CHAPTER 2: MEMORY: THE PRIME MOVER

     In the arduous pursuit of daily life, we hardly have the time and energy to pause and look inward to figure out the roots of our actions and why we behave the way we do. If we carefully peer into our mind, the following scenario might emerge. Even though our thoughts, feelings and memories are mediated by external and internal stimuli, they seem to work in an autonomic mode, as if having their own willpower. Like some factory workers, they are seized with the frenzy of their work, jostling and cooperating with each other. The end products of their labor are our aspirations and dreams, our pride and prejudice, our anxieties and worries, which get manifested, rather packaged, in the externalities of our behavior and actions. As devoted workers, they service promptly the demands of our body—our desires for joy and comforts, our urges of hunger, thirst, and love.

   The modern neurologists also paint a somewhat similar picture of self that is fragmentary and disorienting. They tell us that the brain cells called neurons are the actual workers that manufacture our feelings, emotions, thoughts, and memory. The human brain has billions of neurons that communicate with each other by making synaptic connections. They constantly fire electrochemical signals in synchronized fashion and thus create these mental processes in our brains. In other words, the patterns of neural firings are the actual correlates of our feelings, thoughts, and memory.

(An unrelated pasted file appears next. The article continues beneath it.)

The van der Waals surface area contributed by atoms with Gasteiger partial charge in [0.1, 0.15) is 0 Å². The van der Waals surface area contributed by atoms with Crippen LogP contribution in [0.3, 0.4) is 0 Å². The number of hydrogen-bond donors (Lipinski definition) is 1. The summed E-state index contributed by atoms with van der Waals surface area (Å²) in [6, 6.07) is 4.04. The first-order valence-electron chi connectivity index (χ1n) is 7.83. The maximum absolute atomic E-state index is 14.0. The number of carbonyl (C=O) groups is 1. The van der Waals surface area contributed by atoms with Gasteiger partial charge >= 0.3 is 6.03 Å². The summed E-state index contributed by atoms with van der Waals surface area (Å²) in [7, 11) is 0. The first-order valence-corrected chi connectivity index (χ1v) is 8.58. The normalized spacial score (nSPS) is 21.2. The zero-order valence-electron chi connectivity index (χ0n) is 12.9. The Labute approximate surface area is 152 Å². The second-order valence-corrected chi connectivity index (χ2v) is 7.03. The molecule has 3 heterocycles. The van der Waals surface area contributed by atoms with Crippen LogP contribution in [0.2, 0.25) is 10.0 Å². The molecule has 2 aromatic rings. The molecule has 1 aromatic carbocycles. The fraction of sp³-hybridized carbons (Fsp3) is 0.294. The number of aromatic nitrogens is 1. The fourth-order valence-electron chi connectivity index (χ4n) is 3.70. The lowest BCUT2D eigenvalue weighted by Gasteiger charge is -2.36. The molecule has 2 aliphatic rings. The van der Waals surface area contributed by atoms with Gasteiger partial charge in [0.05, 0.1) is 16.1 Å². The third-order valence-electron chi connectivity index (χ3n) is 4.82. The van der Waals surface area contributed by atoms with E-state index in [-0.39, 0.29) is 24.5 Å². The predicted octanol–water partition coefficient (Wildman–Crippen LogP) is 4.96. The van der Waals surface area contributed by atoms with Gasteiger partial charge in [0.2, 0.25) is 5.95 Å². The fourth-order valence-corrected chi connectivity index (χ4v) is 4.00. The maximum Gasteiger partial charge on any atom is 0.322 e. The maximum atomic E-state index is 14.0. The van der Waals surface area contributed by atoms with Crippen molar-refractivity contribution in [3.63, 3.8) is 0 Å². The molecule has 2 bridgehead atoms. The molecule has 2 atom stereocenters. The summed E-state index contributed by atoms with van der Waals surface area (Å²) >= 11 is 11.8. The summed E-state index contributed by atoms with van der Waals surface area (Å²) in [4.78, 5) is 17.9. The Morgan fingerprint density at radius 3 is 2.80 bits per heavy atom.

In the opinion of some neuroscientists, our subjective experience of self is nothing but the constant interplay of vast neural assemblies in the brain. While observing the neurons with electronic scanning gadgets, they were astonished by the hectic pace of their firing actions, which reminded of a noisy fish market bustling with activities.

    It might shock someone’s aesthetic sense to find description of the brain activities in such metaphoric idiom of the commercial world. Let that be as it may; but it does make the very significant point that behind the vital world of our thoughts, emotions, and feelings lies the neural infrastructure that is inherently mechanical, material, and driven by electrochemical impulses.

    Worse than the commercial jargon, such factual description can rob us of our sense of ownership of the self that is the most precious thing in our life. Our pride and self-respect arise out of our belief of owning an independent and integral self, which is so dear to us that we spend our entire lifetime toiling to defend and preserve it. Our faith in the subjective ownership of self is utterly sacrosanct and inviolable. This faith is based on the belief that our self is a well-integrated homogeneous entity.

    Unfortunately, that is not entirely true. At times, we cannot escape the feeling that our inner self is a parallel world of its own, separate and strange. The psychologists like Sigmund Freud and others tell us that the self, which is part of our conscious access and experience, is just the tip of an iceberg. Its larger part is unknown and hidden underneath. That subterranean segment of self, however, is not a dormant and defunct baggage. Rather, it is the heavy machinery that drives our body and mind. We are largely unaware of the forces that make up and manipulate our actions, behavior, and everything that constitutes the entity called self.

    It is therefore quite essential to familiarize ourselves with the contents of our inner world in order to deal with the problems of stress and anxiety …Read more in the book…

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